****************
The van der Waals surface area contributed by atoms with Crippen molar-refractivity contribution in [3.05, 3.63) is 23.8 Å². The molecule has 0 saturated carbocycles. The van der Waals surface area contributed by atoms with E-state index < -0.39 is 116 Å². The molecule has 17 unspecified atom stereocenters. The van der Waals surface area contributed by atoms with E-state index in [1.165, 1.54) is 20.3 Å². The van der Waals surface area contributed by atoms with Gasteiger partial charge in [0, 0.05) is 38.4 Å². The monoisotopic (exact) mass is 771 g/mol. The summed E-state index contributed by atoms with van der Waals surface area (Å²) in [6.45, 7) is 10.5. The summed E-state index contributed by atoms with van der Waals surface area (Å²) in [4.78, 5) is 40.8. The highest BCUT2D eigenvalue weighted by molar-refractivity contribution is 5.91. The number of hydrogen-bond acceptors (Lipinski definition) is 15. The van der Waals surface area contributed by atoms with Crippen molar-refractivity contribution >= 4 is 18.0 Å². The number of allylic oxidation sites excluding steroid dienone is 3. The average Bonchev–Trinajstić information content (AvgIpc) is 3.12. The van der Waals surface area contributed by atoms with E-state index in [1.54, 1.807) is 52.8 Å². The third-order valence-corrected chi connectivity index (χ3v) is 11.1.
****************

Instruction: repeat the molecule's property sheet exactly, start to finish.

The van der Waals surface area contributed by atoms with Crippen molar-refractivity contribution in [3.05, 3.63) is 23.8 Å². The molecule has 0 saturated carbocycles. The van der Waals surface area contributed by atoms with E-state index < -0.39 is 116 Å². The molecule has 17 unspecified atom stereocenters. The van der Waals surface area contributed by atoms with E-state index in [1.165, 1.54) is 20.3 Å². The van der Waals surface area contributed by atoms with Gasteiger partial charge in [0, 0.05) is 38.4 Å². The monoisotopic (exact) mass is 771 g/mol. The summed E-state index contributed by atoms with van der Waals surface area (Å²) in [6.45, 7) is 10.5. The summed E-state index contributed by atoms with van der Waals surface area (Å²) in [4.78, 5) is 40.8. The highest BCUT2D eigenvalue weighted by molar-refractivity contribution is 5.91. The number of hydrogen-bond acceptors (Lipinski definition) is 15. The van der Waals surface area contributed by atoms with Crippen molar-refractivity contribution >= 4 is 18.0 Å². The number of allylic oxidation sites excluding steroid dienone is 3. The average Bonchev–Trinajstić information content (AvgIpc) is 3.12. The van der Waals surface area contributed by atoms with E-state index in [1.54, 1.807) is 52.8 Å². The third-order valence-corrected chi connectivity index (χ3v) is 11.1.